If you win, can you successfully enforce the judgment?

Unfortunately, just because a court has granted you a judgment or order, does not necessarily mean that a successful party can realize upon that judgment or order. Individuals who have money awards made against them may subsequently go bankrupt or may have sheltered their assets in ways that prevent them from being seized. Certain types of assets, such as pension plans or segregated funds held with life insurance companies, are exempt from seizure under a judgment. Similarly, court orders and injunctions to do (or desist from doing) certain things are occasionally ignored.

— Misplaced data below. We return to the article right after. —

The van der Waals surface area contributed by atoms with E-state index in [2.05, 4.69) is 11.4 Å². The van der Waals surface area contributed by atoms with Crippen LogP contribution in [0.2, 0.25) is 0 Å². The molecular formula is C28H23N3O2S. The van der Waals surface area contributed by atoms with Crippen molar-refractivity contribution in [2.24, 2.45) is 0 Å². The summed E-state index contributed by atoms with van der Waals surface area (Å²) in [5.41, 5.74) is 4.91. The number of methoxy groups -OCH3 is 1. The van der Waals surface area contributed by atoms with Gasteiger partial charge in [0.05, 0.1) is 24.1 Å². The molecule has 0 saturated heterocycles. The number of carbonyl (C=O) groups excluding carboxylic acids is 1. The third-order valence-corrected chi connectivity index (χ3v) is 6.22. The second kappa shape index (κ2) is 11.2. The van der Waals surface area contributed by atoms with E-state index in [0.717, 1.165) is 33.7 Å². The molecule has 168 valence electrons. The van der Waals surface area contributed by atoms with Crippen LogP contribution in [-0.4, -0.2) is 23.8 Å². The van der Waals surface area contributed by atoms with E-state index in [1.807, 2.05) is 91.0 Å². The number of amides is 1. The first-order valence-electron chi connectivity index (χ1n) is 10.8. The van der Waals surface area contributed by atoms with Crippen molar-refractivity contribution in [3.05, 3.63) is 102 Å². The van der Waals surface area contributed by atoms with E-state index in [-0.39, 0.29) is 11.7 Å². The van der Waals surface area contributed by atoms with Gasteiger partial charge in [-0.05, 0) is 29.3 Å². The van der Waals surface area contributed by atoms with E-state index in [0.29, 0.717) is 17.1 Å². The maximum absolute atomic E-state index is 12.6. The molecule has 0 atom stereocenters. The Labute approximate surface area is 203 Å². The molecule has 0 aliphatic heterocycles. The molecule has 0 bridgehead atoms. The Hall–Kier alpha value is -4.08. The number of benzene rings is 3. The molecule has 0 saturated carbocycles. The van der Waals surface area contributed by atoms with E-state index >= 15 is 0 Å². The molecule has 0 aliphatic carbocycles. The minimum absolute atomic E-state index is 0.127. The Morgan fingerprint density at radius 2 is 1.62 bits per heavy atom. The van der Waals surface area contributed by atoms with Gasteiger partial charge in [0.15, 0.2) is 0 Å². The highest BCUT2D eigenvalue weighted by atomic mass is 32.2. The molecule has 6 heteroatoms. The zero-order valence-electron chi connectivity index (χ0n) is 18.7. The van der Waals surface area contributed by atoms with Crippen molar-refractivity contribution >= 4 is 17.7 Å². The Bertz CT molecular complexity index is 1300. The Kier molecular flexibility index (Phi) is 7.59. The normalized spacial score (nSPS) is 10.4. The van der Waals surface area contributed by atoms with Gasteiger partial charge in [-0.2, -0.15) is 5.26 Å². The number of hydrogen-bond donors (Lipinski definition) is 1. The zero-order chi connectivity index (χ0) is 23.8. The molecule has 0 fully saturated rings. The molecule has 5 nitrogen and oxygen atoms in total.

Various mechanisms are available to deal with these issues, and to trace assets and seize them, including examination in aid of execution, seizure and sale, fraudulent conveyance statutes, etc. The reality, however, is that these remedies are expensive and time consuming to use and unless there is a strong likelihood of success, it can be a case of throwing good money after bad. For that reason, a less than ideal settlement with guaranteed payment can be a lot more useful than a court judgment awarding everything you want, which is not enforceable. This is an important consideration for parties to keep in mind when assessing their alternatives to a settlement.